Hearts Break as Paris Says Goodbye to Iconic Love Locks

Love locks. Photo: Looptt.

It’s a bad day to be a lover. Paris city officials have begun the process of removing the hundreds of thousands of padlocks—known as “love locks”—that began to spring up on the sides of the Pont des Arts bridge half a decade ago.

It’s become a tradition for tourists and locals alike to fasten a padlocked with their initials and those of a lover to the bridge as a symbol of eternity, tossing the key into the river Seine below. Unfortunately, while many of the relationships inevitably dissolve, the locks do not, and they have weighed heavily on the bridge.

Despite the relative flimsiness of the locks (most were purchased for no more than a few dollars), collectively, they weighed an estimated 45 tons (90,000 pounds). There was constant concern that the bridge’s panels, with their delicate ironwork, would give way under the weight of the locks and come crashing down on the boats beneath. Last year, part of the rail did collapse, though luckily no one was injured.

Removing the panels that contain the locks. Photo: Getty.

Removing the panels that contain the locks.
Photo: Getty.

On Monday, city workers equipped with a crane and wheeled dollies began tearing down the wire panels bearing the love locks. The city will temporarily replace the wire siding with panels designed by local street artists. Those panels will eventually be replaced with Plexiglas that will allow pedestrians to once again gaze upon the Seine, a view that was blocked by the wall of locks.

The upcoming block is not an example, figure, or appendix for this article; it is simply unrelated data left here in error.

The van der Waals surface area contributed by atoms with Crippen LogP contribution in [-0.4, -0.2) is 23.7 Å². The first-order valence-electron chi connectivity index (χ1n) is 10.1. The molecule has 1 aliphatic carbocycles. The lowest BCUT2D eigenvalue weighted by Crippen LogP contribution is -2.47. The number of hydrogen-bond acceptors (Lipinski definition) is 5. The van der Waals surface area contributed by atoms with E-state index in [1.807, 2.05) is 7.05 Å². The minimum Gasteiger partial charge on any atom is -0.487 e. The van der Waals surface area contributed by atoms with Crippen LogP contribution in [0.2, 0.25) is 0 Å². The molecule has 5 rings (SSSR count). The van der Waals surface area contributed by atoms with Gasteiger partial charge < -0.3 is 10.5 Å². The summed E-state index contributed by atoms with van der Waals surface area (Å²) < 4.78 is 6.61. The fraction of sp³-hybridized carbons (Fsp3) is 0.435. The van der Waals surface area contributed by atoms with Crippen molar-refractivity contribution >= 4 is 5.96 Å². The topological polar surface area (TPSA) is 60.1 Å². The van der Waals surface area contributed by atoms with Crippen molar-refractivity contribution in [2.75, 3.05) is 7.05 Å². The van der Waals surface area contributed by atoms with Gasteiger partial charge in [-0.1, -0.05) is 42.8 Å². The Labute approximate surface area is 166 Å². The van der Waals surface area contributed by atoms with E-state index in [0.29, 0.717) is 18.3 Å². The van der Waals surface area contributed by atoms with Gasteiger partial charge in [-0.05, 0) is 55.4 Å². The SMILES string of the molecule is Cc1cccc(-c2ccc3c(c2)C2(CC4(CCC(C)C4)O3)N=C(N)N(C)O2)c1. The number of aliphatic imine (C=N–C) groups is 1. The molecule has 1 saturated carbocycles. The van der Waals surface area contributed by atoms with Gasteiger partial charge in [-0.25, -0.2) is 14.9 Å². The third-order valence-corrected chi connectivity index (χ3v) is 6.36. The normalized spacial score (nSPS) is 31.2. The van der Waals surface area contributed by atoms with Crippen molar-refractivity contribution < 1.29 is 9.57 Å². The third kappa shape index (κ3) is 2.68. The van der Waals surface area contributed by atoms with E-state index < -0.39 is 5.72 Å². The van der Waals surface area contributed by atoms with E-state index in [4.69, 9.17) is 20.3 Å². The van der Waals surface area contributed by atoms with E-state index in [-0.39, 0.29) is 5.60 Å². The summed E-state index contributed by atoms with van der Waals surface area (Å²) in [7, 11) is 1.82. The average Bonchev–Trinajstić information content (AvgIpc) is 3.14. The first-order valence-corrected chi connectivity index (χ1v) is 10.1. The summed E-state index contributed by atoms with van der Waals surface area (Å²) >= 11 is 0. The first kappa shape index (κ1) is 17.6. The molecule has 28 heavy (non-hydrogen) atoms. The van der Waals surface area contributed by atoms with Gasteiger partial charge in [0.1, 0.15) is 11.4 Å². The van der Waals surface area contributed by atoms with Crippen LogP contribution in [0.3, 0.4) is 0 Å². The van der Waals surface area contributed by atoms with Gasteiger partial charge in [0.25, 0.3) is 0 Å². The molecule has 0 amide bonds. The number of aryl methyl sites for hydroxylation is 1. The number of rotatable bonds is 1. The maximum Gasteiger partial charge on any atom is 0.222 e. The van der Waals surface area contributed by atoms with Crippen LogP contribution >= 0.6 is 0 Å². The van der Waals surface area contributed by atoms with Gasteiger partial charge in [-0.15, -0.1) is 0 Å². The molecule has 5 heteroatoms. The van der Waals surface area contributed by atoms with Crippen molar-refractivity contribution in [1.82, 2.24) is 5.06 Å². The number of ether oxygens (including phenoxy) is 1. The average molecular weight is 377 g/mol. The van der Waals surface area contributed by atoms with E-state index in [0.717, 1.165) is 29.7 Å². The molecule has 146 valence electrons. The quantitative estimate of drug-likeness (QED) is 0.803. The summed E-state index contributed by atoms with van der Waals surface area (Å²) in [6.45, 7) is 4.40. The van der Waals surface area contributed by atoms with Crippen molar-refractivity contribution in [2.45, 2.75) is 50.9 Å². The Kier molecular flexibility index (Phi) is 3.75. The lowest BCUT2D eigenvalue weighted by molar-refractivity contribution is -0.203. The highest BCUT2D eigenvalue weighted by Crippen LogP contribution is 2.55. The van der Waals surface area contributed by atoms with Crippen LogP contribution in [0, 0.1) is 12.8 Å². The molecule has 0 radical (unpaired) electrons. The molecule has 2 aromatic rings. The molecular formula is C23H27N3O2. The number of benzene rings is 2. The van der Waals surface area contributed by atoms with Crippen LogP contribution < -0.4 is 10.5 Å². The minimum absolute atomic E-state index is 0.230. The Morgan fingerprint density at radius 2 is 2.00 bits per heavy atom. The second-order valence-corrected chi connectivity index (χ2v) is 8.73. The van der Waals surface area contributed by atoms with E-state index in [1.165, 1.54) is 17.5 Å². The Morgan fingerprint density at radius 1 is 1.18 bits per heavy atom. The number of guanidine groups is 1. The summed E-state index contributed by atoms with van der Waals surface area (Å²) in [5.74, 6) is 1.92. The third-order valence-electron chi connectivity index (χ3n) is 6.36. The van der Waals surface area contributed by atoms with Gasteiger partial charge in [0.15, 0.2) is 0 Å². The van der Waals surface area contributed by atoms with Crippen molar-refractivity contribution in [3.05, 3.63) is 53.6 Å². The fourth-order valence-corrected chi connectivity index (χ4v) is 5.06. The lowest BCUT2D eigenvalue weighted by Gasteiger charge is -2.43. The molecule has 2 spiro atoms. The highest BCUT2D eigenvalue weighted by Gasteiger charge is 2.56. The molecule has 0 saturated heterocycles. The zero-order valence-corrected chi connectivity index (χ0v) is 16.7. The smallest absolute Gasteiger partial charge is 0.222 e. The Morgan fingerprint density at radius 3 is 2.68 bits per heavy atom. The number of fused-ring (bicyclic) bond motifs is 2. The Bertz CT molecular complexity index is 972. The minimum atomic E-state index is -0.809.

When the locks first began to appear five years ago, they were initially welcomed. “[They] could be seen as rather pleasant,” Bruno Julliard, the deputy mayor of culture, told the New York Times. “[B]ut as years passed they took on such proportions that they were no longer acceptable for the cultural heritage.”

Photo: Remy de la Mauviniere/AP.

Photo: Remy de la Mauviniere/AP.

The locks that were affixed to the panels are to be kept in a city warehouse until officials decide their fate. They might be melted down, or they may be donated to charity. There is no plan at the moment to retrieve the thousands of keys languishing at the bottom of the Seine.

Julliard still wants tourists to see Paris as “the capital of love, the capital of romance.” That is, as long as they find other, less destructive, ways to express their passion.

BBC has a video of city workers removing and wheeling away the lock-laden panels—just in case reading about it isn’t bummer enough.

Follow Artnet News on Facebook:

Want to stay ahead of the art world? Subscribe to our newsletter to get the breaking news, eye-opening interviews, and incisive critical takes that drive the conversation forward.